She said what? Venus on family and competition – ESPN

  • “Yeah, I still think of her as Serena, but I don’t … I don’t separate it.”

    Venus Williams, on whether she shares sister Serena’s ability to separate the sister from the rival when she looks across the net.

    NEW YORK — Give Serena Williams credit for honesty. After she eliminated Venus from the US Open on Tuesday night, she told the Arthur Ashe crowd that in a match she doesn’t look at Venus as he sister, but her competitor. Serena has that chip of ice that exists in the heart of most great champions.

    That helps explain how Serena was able to vault over her formidably gifted sister to become perhaps the greatest female tennis player of all time. No need to pity Venus. She has lived large as well, albeit within the shadow cast by Serena.

    Of all the factors that sometimes made these Venus vs. Serena matches onerous exercises in sibling psychology rather than spirited debates about the comparative virtues of the kick serve or gluten-free diet, etc., how their relationship influences their ability to compete with each other is the most persistent theme. This is the one that won’t go away.

    “I will always be the older sister,” Venus said after she lost this last battle, 6-2, 1-6, 6-3. “That is never going to change.”

    That’s a pity, because even though the ticking of the sisters’ career clock grows louder by the day — Venus is already 35, Serena is 33 — it seemed that in recent matches they had competed against each other with fewer inhibitions and restraints.

    Montreal, an extremely close match that Venus won last summer, was a good example. And in this latest match, Serena allowed herself a few fiery fist pumps and exhortations, although they were aimed at the ground rather than Venus’ visage.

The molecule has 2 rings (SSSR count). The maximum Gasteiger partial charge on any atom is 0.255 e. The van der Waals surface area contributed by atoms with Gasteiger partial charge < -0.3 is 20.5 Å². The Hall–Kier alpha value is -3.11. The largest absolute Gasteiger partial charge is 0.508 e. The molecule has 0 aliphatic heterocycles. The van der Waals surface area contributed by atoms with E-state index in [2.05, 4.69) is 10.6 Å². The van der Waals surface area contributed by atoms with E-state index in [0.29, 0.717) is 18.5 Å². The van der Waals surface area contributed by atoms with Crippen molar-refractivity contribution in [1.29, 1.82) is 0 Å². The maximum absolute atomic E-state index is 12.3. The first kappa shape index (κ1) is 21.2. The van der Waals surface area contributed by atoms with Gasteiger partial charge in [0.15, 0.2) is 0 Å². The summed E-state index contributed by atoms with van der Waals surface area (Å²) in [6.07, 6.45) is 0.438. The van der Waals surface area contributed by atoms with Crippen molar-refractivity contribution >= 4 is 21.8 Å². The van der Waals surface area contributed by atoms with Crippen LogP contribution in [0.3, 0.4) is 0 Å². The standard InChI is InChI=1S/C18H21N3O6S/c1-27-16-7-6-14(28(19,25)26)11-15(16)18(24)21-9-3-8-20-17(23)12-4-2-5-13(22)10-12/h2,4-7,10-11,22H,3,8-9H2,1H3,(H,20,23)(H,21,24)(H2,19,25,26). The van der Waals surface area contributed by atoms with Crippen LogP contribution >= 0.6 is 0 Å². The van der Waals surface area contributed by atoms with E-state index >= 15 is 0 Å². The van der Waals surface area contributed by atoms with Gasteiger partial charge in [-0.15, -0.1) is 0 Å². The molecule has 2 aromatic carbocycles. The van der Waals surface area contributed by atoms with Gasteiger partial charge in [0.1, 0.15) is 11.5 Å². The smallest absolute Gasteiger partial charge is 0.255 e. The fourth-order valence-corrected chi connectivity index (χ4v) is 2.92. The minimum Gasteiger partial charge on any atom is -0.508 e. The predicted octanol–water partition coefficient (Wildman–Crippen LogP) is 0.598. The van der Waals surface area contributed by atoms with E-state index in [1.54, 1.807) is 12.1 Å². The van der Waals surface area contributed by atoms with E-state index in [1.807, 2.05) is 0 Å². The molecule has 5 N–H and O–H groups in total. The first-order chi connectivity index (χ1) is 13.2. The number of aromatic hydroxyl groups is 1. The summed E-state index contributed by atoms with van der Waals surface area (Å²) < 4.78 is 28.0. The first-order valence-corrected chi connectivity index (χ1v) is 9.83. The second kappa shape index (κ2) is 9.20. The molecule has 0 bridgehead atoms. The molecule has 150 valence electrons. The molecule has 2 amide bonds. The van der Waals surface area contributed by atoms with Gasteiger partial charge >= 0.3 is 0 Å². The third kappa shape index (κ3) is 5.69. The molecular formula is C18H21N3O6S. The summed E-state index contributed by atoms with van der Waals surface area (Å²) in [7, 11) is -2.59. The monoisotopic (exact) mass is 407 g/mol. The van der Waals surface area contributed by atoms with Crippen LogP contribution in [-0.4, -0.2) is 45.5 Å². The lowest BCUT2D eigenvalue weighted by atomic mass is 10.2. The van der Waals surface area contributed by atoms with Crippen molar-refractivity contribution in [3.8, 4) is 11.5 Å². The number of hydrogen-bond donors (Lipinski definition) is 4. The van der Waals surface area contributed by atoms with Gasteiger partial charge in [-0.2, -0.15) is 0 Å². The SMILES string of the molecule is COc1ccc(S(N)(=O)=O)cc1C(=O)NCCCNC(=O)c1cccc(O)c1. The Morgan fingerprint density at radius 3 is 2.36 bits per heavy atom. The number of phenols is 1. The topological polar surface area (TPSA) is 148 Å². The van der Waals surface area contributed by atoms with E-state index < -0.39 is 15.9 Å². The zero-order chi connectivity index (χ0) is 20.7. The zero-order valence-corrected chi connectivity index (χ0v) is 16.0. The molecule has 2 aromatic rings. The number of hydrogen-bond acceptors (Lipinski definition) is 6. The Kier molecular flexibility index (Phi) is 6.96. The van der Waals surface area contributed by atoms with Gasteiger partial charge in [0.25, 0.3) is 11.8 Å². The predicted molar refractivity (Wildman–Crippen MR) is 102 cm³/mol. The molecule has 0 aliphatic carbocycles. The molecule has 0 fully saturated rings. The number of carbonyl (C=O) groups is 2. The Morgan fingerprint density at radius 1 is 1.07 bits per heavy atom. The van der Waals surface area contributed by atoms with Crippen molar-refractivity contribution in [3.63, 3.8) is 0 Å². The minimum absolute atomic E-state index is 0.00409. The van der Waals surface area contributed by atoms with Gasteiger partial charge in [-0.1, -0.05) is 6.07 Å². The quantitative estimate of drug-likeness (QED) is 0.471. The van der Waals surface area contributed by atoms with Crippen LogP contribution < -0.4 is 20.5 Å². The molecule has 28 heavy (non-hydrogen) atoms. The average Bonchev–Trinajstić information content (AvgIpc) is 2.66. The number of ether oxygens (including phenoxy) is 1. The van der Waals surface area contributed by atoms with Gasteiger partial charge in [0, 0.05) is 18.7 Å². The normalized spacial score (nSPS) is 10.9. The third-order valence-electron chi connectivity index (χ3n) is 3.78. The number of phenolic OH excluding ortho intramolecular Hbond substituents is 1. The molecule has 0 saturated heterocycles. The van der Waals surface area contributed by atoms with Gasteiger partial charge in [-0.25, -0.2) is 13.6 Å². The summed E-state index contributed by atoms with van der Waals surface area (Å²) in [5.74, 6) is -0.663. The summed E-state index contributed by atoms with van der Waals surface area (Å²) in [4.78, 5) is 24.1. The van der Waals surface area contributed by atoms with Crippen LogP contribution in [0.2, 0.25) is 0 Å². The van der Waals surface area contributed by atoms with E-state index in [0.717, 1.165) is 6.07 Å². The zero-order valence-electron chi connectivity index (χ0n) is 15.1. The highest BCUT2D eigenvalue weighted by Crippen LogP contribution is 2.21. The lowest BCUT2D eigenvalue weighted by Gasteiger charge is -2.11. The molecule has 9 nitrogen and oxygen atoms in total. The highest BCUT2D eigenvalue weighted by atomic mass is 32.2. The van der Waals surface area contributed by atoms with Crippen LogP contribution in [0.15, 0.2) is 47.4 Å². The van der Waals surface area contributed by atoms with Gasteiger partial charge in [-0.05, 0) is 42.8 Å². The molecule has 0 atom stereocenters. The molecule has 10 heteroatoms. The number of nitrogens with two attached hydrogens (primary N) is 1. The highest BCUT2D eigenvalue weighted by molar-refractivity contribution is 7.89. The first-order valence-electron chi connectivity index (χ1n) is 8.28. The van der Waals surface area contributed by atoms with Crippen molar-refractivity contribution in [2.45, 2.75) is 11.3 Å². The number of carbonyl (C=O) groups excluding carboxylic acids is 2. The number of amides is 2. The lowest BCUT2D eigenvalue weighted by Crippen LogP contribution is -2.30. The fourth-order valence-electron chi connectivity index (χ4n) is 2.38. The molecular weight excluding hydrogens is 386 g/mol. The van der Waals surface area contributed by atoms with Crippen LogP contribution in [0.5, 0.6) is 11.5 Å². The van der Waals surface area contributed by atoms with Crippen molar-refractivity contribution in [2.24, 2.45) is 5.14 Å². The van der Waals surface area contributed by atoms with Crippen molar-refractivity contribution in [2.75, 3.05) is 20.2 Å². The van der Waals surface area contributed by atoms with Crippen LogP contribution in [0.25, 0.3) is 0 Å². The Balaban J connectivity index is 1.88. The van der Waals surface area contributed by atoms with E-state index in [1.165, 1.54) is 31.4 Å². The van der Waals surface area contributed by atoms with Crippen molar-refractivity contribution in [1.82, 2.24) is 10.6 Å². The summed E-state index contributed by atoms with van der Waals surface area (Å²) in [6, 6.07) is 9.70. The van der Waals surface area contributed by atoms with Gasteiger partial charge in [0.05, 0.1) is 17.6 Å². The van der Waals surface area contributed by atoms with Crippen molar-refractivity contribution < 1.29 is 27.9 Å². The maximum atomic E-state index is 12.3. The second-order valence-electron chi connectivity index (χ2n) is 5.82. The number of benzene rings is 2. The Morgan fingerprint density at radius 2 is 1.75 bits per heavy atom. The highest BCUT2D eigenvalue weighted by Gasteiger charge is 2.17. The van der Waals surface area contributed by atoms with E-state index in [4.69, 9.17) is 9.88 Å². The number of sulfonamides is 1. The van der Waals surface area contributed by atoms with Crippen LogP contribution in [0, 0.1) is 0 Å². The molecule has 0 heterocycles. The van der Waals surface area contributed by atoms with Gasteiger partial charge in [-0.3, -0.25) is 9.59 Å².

But Venus’ comments challenge the feeling that the playing field has been leveled through experience, age, wisdom and success. The “rivalry” (no matter what, it certainly is that: Serena’s lead is a slim 16-11) still warrants an asterisk. It still generates the same questions, the same speculations. Would it be any different if either of the women managed her sisterly emotions differently?

    Perhaps that explains why both sisters, and Serena in particular, appear tired of it all. When Venus was asked if anything was different from the times she and Serena had played each other five, 10 years ago, she said only: “I don’t think it’s changed. Not for me, no.”

    Serena, who appeared melancholy during her own meeting with reporters, praised Venus and reiterated her conviction that she’s the “toughest opponent I face.” At the same time, she seemed distant. When her attitude was pointed out to her, she grew animated and said:

    “It’s 11:30. To be perfectly honest with you, I don’t want to be here.” Because of the friendly way she said it, everyone laughed. “I just want to be in bed right now. I have to wake up early to practice. I don’t want to answer any of these questions, and you keep asking me the same questions. It’s not really — you’re not making it super enjoyable.”

    Historic, yes. Enjoyable, no. Not ever. Credit Serena with honesty, again.

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